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Bali Volcano Alert Could Impact School Holiday Travel

The last time Bali's Mount Agung erupted, 1000 people were killed.

That was in 1963, but this week, there are fears another eruption could happen in the coming days, with Indonesian authorities doubling its exclusion zone around the volcano’s crater to 7.5 kilometres.

The alert has raised concerns for people travelling to Bali for school holidays, which commence on Saturday.

On Wednesday morning, flights out of Perth Airport remained unaffected but travellers are being urged to check with their airlines before flying.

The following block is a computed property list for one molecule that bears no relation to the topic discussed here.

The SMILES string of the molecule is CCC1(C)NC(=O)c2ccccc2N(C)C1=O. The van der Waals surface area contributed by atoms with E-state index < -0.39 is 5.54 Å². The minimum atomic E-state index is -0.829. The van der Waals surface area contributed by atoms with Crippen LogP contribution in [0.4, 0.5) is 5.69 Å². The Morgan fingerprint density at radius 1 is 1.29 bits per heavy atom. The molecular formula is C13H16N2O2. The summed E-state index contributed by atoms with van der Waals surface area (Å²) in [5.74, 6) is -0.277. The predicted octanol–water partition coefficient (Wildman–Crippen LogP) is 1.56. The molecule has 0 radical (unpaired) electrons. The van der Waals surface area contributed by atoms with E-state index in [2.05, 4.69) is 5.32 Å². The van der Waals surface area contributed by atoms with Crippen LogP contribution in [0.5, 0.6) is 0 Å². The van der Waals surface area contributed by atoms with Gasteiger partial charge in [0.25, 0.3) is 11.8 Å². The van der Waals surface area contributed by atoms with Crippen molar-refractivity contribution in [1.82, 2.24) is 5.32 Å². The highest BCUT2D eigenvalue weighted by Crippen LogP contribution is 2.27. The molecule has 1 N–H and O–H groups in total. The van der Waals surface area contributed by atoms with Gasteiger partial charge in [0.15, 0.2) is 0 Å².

The volcano is around 70 kilometres from the popular tourist destination of Kuta.

National Disaster Management Agency spokesman Sutopo Nugroho said on Tuesday harmonic tremors continued to increase around the volcano.

It last erupted in 1963, killing more than 1000 people.

Aviation expert Ellis Taylor told Nine News Perth airlines could make the decision to cancel flights just hours in advance, depending on weather conditions.

"Volcanoic ash is a really big problem for airlines because if that ash gets into engines, it can shut them down and there has been occurrences where aircraft have lost all their engines after flying through volcanic ash and that's why they take a really cautious approach," he said.

Indonesia sits on the Pacific Ring of Fire, an area known for frequent seismic upheavals and volcanic eruptions. The country is home to about 130 active volcanoes.

WAtoday + AAP

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